Ways to Improve Your FICO Score for Home Buying
Choosing a lender isn't the first step in becoming a homeowner. The content of your wallet begins the home buying process. To realize your goal of owning a home, you must consider your FICO score along with the type of loan for which you'll qualify in Cedar Park.
A FICO score is a review of your years of credit history based on an instrument developed by Fair Isaac and Company. Most people traditionally have a score of 650, but scores are tiered from 300 to 850. Even though more people these days are experiencing job loss and delinquent credit cards, FICO scores aren't necessarily adjusted "on a curve." A low score is a low score and that often means you can't get credit. Some of the factors in determining your FICO score are:
- Credit Inquiries — Do you have too many open accounts?
- Types of Credit — Do you have a healthy mix of credit cards and loans?
- Payment History — How many times do you make late payments?
- Credit to Debt Ratio — How much do you owe versus your available credit?
When you pull your credit report, you'll discover that you actually have three reports. Experian, Equifax and TransUnion — three of the major credit reporting agencies — use a slightly different systems to determine your credit rating. FICO is used by Experian. Equifax's model is called BEACON and TransUnion uses EMPIRICA. This means you have three scores, one for each scoring model.
Lenders want to ensure that allowing you a loan isn't a risk for them. Your FICO score gives lenders a view of what type of borrower you'll be solely because of your credit history. You'll need a score of at least 700 to get a decent interest rate. You can qualify for a loan with a lower score, but the interest paid over time could be more than double that of someone with a near perfect FICO score.
Improving your credit score is the best way to ease into purchasing a home. Call us at 512-789-7541 and we can help you get on the right track to the home of your dreams.
There are strategies to boost your score. Improving your FICO score takes time. It can be difficult to make a significant stride change in your credit score with small changes, but your score can improve in a few years by keeping tabs your credit report and by using your credit wisely. The most important thing is to know your FICO score. You'll improve your credit score by using these pointers:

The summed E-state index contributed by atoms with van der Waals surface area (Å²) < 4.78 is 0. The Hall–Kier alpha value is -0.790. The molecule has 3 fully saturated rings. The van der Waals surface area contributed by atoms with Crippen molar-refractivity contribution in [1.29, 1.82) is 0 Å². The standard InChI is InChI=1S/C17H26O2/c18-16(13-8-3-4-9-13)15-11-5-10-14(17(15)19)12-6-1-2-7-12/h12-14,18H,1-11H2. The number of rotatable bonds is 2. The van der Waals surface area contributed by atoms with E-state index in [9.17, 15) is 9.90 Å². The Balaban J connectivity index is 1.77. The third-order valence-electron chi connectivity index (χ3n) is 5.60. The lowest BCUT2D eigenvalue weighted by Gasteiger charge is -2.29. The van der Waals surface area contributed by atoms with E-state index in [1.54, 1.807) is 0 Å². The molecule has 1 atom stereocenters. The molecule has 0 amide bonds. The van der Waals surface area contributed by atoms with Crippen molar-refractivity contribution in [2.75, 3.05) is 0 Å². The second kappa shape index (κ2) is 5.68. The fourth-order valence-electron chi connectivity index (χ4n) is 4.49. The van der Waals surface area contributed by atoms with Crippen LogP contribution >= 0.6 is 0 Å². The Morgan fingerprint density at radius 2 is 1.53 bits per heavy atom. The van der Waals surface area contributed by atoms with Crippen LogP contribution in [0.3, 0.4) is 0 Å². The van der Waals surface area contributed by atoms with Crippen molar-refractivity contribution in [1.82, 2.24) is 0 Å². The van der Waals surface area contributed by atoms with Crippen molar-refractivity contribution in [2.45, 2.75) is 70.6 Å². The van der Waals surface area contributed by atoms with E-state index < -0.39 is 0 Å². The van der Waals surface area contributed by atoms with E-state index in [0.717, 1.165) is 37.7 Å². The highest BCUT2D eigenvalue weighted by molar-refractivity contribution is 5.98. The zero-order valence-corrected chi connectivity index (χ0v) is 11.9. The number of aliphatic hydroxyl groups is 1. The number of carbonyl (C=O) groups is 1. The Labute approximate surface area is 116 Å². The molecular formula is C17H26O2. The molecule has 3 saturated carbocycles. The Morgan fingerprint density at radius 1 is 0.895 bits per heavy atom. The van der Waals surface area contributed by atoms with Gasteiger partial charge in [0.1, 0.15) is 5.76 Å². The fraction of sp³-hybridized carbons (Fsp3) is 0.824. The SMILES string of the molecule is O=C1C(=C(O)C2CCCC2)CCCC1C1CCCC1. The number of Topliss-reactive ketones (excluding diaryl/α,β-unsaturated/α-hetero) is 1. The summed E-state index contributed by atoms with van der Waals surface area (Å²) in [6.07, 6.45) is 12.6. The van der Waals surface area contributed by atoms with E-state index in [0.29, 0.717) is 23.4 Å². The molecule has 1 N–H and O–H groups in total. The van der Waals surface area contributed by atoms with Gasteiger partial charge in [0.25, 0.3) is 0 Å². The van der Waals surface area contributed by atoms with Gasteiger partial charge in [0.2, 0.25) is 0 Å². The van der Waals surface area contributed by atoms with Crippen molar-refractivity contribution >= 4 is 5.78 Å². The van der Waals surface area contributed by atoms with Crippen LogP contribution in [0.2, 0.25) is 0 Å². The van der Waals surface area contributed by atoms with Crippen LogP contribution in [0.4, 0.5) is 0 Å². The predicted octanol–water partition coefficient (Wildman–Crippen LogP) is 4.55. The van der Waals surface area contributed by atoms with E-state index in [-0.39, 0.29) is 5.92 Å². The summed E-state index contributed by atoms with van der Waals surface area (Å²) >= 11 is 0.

- Keep up with payments. How often you're late with payments greatly affects your credit score. It's where people who have recently experienced job loss see the biggest dip in their credit score. Yes, it takes longer to rebuild your credit with payment history, but it's the surest way to prove that you're able to make payments to a lender.
- Ensure that your credit history is correct. If you discover mistakes on your credit report, write to the bureau requesting that the item be removed. If you have a common name or the same name as a family member, you'll want to give extra care to make sure the activity reported is correct.
- Spread your debt around. At first, this doesn't seem like a good idea. But, you don't want to have one card that is maxed out and have your remaining cards at a zero balance. It's better to have each of your cards at about 25% of their credit limit than to have the bulk of your debt taking up the balance one card.
- Apply for gas cards or chain store credit. For those who have no credit or less-than-stellar credit, store credit cards and gas credit cards are ways to start your credit history, increase your spending limits and stay on top of your payments, which will raise your credit. You must always avoid keeping a large balance for more than a couple of months because these types of cards more than likely have a steeper interest rate.
- Keep your cards in rotation. Whether you're just getting started with credit, or if you've got older cards, be sure to use your cards to make sure your accounts stay active. But, make sure you pay them off in no more than two or three payments.
Knowing the ways you can raise your FICO score, you're one step closer to becoming a homeowner. Keep in mind that when it's time to apply for a loan to purchase a house, you'll want to keep your lender applications within a two-week window to avoid damaging your credit score. With the help of Homes With Heart, Inc., shopping for a mortgage is sure to go more smoothly so you, too, can achieve home ownership.
Learn more about FICO scores at myFICO.com, Fair Isaac's informational site and once per year, for free, you can review all three of your credit reports at annualcreditreport.com. And, for a small payment, you can get your FICO score from each bureau on their websites: equifax.com, experian.com and transunion.com.